Farming silage Yeo Valley Organic Farms Farming silage Yeo Valley Organic Farms

Silage Season

These long warm summer days mean one thing for us on the farm – it is time to start preparing for winter! Although the cows are now happily munching on luscious green pastures, that won’t be the case once the evenings draw in and the cooler temperatures halt grass growth. As the saying goes, make hay while the sun shines – or in our case, silage.

Our cows graze outdoors during the warmer spring, summer and autumn months

Silage is a fermented feed (that’s right, our cows have been on a fermented diet long before it became trendy). Grass is preserved through fermentation and we use this to feed the cows from late autumn until early spring.

We mow the grass when the weather is warm and sugars levels are high – we find that after lunch is the best time for this. The sugars help the grass to ferment and the acid produced during fermentation prevents any spoilage. A high sugar content means lots of energy for the cows.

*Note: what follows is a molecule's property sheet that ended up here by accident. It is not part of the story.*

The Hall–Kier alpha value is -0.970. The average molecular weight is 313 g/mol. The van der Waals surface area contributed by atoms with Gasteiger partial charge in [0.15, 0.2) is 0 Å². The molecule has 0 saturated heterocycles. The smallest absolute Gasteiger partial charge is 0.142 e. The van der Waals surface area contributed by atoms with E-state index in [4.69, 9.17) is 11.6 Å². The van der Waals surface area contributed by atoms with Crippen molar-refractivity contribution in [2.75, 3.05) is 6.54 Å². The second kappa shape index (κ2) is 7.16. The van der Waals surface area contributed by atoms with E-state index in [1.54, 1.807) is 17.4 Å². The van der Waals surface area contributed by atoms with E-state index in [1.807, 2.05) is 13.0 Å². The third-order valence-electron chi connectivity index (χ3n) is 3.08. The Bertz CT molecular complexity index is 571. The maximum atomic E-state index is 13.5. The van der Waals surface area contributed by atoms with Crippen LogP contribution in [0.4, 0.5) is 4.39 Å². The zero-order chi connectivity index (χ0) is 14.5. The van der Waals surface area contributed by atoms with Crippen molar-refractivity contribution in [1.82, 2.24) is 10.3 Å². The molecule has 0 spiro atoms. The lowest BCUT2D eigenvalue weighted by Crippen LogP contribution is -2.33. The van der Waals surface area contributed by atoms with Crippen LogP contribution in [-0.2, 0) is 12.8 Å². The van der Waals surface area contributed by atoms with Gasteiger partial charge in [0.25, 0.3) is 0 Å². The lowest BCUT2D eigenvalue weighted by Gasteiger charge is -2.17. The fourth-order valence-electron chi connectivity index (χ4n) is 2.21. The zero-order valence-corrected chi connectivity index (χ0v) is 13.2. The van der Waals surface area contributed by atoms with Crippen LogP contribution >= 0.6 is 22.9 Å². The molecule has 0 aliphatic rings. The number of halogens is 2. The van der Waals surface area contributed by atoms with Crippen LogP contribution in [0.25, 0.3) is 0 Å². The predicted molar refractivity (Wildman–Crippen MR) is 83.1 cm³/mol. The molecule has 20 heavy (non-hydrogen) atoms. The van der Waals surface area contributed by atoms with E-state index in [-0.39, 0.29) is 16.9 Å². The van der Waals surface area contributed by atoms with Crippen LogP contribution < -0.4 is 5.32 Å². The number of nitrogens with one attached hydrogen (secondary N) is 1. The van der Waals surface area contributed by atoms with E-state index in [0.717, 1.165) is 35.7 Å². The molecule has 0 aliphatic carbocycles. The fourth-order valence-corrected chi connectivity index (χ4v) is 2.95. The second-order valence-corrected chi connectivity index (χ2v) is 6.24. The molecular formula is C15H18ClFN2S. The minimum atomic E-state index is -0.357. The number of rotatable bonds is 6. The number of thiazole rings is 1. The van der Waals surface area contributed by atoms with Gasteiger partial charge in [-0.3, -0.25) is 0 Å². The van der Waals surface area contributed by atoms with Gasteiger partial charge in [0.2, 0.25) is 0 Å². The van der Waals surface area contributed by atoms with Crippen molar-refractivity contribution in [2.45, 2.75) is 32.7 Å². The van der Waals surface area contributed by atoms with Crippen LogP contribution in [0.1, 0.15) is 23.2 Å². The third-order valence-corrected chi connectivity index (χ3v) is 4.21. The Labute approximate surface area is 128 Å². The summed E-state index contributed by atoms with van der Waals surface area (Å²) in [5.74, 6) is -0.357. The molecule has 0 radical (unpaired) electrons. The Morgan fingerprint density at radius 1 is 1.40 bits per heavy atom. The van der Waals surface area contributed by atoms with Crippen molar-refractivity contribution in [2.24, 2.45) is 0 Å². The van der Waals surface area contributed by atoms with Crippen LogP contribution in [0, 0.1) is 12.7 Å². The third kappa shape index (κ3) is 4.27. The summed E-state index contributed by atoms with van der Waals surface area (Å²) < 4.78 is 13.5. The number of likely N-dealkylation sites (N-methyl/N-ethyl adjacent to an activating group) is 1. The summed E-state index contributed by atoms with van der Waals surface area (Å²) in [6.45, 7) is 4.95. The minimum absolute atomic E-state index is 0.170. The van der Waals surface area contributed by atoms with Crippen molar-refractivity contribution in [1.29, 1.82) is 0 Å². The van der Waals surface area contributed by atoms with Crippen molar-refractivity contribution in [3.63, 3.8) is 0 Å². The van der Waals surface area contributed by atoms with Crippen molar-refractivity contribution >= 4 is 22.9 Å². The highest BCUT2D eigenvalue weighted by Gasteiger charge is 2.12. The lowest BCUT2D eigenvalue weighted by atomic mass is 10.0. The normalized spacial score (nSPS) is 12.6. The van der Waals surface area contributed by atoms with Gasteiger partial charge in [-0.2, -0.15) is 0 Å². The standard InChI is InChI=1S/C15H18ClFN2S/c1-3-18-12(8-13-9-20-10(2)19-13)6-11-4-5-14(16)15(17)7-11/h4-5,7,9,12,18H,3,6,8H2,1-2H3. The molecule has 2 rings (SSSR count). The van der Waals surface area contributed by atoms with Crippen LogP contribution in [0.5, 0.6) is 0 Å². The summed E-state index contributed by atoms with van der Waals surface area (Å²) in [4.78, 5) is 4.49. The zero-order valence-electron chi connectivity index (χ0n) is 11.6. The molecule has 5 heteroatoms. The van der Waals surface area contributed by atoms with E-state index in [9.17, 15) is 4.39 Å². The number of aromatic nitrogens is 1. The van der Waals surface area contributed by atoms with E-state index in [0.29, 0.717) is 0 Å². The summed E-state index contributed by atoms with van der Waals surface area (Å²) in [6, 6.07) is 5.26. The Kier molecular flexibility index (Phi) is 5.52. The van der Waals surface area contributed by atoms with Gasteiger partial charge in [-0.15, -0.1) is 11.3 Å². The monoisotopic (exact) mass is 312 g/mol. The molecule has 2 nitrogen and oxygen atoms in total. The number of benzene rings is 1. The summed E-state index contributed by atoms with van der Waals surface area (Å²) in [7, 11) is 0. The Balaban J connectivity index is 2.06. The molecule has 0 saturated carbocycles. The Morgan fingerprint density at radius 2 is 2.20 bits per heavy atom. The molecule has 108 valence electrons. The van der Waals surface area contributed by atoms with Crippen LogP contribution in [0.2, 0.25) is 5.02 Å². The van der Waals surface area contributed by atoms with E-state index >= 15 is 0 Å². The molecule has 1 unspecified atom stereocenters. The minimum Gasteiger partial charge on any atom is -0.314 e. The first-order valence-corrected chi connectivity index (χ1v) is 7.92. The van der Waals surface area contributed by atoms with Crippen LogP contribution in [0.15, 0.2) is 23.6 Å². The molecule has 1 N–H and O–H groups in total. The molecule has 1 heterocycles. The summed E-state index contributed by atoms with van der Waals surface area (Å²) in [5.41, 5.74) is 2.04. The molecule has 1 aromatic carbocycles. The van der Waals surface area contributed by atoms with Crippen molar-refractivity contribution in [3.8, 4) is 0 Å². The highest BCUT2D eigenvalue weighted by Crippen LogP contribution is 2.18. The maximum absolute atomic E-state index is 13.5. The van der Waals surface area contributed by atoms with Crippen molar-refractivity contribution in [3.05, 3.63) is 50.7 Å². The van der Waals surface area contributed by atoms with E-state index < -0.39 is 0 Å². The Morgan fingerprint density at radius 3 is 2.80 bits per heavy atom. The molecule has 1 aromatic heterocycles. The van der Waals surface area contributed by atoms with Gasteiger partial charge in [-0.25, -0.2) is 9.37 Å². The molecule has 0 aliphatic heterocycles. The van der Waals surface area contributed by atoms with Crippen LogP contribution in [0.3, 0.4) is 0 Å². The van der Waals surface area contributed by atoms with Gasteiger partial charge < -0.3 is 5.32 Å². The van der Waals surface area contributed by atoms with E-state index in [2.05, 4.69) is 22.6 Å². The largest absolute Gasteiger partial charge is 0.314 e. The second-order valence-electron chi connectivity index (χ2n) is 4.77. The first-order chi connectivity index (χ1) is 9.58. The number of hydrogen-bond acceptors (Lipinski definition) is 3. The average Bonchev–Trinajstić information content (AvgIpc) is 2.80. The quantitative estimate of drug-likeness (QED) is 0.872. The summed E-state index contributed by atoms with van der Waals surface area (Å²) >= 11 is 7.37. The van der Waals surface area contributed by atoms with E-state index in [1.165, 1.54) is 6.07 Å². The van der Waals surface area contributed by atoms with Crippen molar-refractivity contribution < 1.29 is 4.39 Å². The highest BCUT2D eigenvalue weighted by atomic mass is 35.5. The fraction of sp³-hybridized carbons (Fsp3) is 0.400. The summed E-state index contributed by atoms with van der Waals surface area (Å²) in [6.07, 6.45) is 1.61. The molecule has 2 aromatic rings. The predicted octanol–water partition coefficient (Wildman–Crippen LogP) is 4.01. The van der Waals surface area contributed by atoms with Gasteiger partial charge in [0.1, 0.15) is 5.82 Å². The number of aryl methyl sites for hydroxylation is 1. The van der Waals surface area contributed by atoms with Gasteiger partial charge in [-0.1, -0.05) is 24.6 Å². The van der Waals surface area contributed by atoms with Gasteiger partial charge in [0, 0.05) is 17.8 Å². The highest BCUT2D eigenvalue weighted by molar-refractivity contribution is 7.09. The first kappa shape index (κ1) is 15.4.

Grass is spread across the field and left to wilt in the sun

After the grass is mowed, we spread it across the field to let it wilt in the sun for 24-36 hours. Wilting is an important stage of the process necessary to reduce moisture content ensuring effective preservation. After the wilted grass is gathered, it must be compressed so that oxygen levels are kept to a minimum.